On Fri, Feb 15, 2013 at 10:58:38AM -0800, Brandon Casey wrote:
> On Thu, Feb 14, 2013 at 9:58 AM, John Keeping <j...@keeping.me.uk> wrote:
> > As Jonathan Nieder wondered before [1], this changes the behaviour when
> > the commit message is empty.  Before this commit, there is an empty line
> > followed by the S-O-B line; now the S-O-B is on the first line of the
> > commit.
> >
> > The previous behaviour seems better to me since the empty line is
> > hinting that the user should fill something in.  It looks particularly
> > strange if your editor has syntax highlighting for commit messages such
> > that the first line is in a different colour.
> Are you talking about the output produced by format-patch?  Or are you
> talking about what happens when you do 'commit --amend -s' for a
> commit with an empty commit message. (The email that you referenced
> was about the behavior of format-patch).

I'm talking about plain 'commit -s' which seems to use the same code

> I'm thinking you must be talking about the 'commit --amend -s'
> behavior since you mentioned your editor.  Is there another case that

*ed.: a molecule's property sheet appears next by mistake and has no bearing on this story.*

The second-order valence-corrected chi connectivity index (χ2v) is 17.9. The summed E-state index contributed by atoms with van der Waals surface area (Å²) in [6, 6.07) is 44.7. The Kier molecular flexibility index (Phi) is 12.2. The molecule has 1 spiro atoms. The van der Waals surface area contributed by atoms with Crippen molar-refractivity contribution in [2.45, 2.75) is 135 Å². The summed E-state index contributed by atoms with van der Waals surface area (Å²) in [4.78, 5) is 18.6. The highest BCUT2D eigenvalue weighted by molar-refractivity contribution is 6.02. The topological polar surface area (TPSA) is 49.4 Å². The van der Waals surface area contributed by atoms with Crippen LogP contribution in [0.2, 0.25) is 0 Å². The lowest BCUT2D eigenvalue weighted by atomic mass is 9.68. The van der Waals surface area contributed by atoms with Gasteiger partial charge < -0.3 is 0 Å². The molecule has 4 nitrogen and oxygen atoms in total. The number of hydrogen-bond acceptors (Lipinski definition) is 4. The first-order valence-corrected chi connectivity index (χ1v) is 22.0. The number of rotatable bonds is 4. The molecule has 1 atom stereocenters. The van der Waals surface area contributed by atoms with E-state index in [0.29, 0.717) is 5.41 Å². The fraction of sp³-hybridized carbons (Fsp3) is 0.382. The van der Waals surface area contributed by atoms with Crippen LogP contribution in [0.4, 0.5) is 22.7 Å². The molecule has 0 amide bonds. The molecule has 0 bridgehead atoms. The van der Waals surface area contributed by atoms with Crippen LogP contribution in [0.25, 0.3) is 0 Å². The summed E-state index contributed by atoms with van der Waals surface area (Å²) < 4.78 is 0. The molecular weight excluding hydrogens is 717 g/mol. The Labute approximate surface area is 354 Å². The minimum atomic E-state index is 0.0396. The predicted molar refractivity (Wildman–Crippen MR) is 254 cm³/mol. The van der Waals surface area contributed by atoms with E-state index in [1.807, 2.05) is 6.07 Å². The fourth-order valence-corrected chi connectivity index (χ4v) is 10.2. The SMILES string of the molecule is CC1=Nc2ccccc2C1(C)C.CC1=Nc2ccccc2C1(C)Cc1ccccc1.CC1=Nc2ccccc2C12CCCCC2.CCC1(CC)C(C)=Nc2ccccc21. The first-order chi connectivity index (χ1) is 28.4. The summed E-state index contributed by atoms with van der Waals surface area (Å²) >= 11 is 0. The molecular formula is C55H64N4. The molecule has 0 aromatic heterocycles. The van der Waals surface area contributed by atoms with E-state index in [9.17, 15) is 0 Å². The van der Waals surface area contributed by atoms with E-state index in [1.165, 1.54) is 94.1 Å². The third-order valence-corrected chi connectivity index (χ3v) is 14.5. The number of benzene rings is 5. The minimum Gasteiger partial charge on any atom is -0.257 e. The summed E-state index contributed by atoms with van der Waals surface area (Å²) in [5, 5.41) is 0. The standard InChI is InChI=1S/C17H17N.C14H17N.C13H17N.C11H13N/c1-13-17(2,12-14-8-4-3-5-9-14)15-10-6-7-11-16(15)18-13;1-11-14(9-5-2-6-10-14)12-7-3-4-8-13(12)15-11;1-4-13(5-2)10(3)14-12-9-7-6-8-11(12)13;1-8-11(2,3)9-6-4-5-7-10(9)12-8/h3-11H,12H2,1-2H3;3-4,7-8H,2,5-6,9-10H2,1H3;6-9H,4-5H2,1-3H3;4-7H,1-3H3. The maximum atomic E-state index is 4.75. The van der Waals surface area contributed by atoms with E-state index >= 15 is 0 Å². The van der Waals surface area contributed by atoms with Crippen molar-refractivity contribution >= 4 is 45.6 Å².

> is affected by this?  Normally, any extra blank lines that precede or
> follow a commit message are removed before the commit object is
> created.  So, I guess it wouldn't hurt to insert a newline (or maybe
> it should be two?) before the signoff in this case.  Would this
> provide an improvement or change for any other commands than 'commit
> --amend -s'?
> If we want to do this, then I'd probably do it like this:
> -               if (len && msgbuf->buf[len - 1] != '\n')
> +               if (!len || msgbuf->buf[len - 1] != '\n')
>                         append_newlines = "\n\n";
> -               else if (len > 1 && msgbuf->buf[len - 2] != '\n')
> +               else if (len == 1 || msgbuf->buf[len - 2] != '\n')
>                         append_newlines = "\n";
> This would ensure there were two newlines preceding the sob.  The
> editor would place its cursor on the top line where the user should
> begin typing in a commit message.  If an editor was not opened up
> (e.g. if 'git cherry-pick -s --allow-empty-message ...' was used) then
> the normal mechanism that removes extra blank lines would trigger to
> remove the extra blank lines.
> I think that's reasonable.

Two blank lines seems like an improvement to me, FWIW.

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